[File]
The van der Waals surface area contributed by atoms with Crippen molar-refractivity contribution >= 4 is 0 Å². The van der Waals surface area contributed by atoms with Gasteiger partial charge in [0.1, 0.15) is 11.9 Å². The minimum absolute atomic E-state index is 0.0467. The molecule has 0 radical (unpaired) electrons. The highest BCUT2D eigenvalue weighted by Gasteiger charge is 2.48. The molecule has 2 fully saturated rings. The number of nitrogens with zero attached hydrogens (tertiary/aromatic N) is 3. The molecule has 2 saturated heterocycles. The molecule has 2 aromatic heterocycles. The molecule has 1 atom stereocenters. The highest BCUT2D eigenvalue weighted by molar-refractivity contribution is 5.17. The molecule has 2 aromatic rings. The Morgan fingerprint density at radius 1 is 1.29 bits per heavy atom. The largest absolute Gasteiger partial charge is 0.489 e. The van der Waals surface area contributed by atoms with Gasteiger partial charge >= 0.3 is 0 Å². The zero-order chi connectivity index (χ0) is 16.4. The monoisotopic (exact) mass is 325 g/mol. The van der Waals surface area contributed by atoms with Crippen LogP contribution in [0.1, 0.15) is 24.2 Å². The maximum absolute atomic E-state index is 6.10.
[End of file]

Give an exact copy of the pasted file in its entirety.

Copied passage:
The van der Waals surface area contributed by atoms with Crippen molar-refractivity contribution >= 4 is 0 Å². The van der Waals surface area contributed by atoms with Gasteiger partial charge in [0.1, 0.15) is 11.9 Å². The minimum absolute atomic E-state index is 0.0467. The molecule has 0 radical (unpaired) electrons. The highest BCUT2D eigenvalue weighted by Gasteiger charge is 2.48. The molecule has 2 fully saturated rings. The number of nitrogens with zero attached hydrogens (tertiary/aromatic N) is 3. The molecule has 2 saturated heterocycles. The molecule has 2 aromatic heterocycles. The molecule has 1 atom stereocenters. The highest BCUT2D eigenvalue weighted by molar-refractivity contribution is 5.17. The molecule has 2 aromatic rings. The Morgan fingerprint density at radius 1 is 1.29 bits per heavy atom. The largest absolute Gasteiger partial charge is 0.489 e. The van der Waals surface area contributed by atoms with Gasteiger partial charge >= 0.3 is 0 Å². The zero-order chi connectivity index (χ0) is 16.4. The monoisotopic (exact) mass is 325 g/mol. The van der Waals surface area contributed by atoms with Crippen LogP contribution in [0.1, 0.15) is 24.2 Å². The maximum absolute atomic E-state index is 6.10.